So for the next two weeks I’ll be funemployed. I have so many things I want to get done and I expect a full two-thirds will remain on my to-do list when I’m done. And I’m totally okay with that. I’ve never taken time off between jobs before, and I think I’ve earned it. And even if I haven’t earned it, I’m doing it anyway.

But as excited as I am for the time off and the new role that follows, I’m pretty sad about leaving great coworkers behind. I met some awesome people at Microsoft, and I will miss working with them. And even more than that, I’ll miss the great Cycle Computing team, with whom I’ve worked very closely over the last five years. It wasn’t always easy being a bootstrapped startup, but we did awesome work together and I’ll miss the team. I hope I can stay in touch.

My next role isn’t a national secret, but you’ll understand if I don’t talk about it publicly until I start in a few weeks.

Other writing – January 2018

Where have I been writing when I haven’t been writing here? Not much, but Opensource.com did set a new monthly page view record with over 1.2 million views in the month of January.

Opensource.com

Happy 10th birthday, Blog Fiasco!

When I published my first post 10 years ago today, I didn’t really have a plan in mind. I wanted to separate my personal writing and my professional writing. I didn’t expect the blog to become the sensation it has, with literally ones of viewers each day.

Kidding aside, I’m glad I’ve kept this going for so long. This blog has helped my writing. It has made me friends. It has chronicled by proxy the course of my career. Ten years ago, I was a junior systems administrator who wrote mostly about what he learned on the job. Now I work in marketing and largely write my opinions. Along the way, my technical posts have gone from “here’s this specific thing I learned” to “here’s my take on larger issues.”

I’d like to think that counts as growth of some sort. In these past 10 years, I have published 671 posts. Some of those are a few sentences to describe site updates. Some are thousand-plus word discussions of severe weather warnings. Posts have received 655 comments (plus some 1.3 million spam comments).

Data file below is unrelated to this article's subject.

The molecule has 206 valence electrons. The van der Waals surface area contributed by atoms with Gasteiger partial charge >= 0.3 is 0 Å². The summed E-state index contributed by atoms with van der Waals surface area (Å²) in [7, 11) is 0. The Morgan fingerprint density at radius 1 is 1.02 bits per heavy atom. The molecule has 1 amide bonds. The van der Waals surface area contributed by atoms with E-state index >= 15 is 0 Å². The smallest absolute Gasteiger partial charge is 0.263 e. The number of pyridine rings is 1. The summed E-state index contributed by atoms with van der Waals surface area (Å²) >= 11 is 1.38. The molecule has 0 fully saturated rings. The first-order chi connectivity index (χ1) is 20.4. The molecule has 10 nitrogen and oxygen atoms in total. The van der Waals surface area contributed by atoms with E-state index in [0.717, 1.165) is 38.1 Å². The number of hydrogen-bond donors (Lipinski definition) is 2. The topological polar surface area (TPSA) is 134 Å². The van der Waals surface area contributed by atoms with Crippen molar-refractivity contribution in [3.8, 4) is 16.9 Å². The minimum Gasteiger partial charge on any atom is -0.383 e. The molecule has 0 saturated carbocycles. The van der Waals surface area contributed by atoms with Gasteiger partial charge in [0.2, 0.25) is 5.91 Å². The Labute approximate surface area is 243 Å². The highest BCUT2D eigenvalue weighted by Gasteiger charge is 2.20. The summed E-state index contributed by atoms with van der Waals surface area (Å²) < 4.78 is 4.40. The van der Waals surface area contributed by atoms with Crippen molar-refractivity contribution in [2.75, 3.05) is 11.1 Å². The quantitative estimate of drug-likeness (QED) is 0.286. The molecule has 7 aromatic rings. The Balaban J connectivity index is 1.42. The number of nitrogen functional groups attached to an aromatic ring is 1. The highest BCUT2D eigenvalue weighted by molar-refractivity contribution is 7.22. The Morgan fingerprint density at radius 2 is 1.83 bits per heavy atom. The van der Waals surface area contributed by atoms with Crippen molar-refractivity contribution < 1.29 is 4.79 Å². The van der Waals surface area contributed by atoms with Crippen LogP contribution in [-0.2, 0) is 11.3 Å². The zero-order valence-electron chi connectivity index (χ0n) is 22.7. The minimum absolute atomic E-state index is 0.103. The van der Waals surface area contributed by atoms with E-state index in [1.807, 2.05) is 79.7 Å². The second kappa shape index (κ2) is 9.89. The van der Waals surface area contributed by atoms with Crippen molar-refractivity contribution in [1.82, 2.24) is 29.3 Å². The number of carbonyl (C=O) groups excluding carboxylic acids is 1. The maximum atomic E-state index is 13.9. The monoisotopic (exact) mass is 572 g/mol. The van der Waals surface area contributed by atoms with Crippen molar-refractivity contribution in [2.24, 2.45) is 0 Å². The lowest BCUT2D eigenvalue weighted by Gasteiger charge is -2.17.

To my ones of readers, I offer my sincere thanks. It’s gratifying to know that I’m not just talking to myself. Here’s to another decade!

My 2017 in review

What a year, huh? We made it, though. 2018 began this morning and so far it’s off to a cold start here in Indiana. I liked the 2016 year in review that I wrote, so I thought I’d make it a annual tradition. Let’s look back and see how things went.

I made a public resolution for 2017, which is not something I normally do. I resolved to read articles before sharing them. That seems like a pretty low bar to clear, but let’s be honest with ourselves: it’s really easy to share things that sound good without reading them. I can’t swear that I fully kept this resolution, but I think I did pretty well with it. If nothing else, there were a few articles that seemed good but didn’t stand up to a skeptical reading. I’ll keep doing this in 2018 and hope that it catches on. We’d all be better off.

I also set a goal of writing 150 articles in 2017 (not counting anything I wrote for work). I fell short of that mark, but I still wrote more than I did in 2016. I finished the year with 122 articles compared to the 101 I wrote last year. The quality and length of the content varied. Some of them were basically “here’s a list of links from stuff I wrote last month.” Others were thousand-plus word articles on topics related to high performance computing. I’m going to aim for 120 articles in 2018, with the hope of keeping a steadier pace.

Chart of article publication pace for 2016 and 2017

My article publication pace for 2016 and 2017. Note the flurry of activity early in 2017 when the pace flirted with 200 articles, followed by the long slide to 122 in the second half of the year.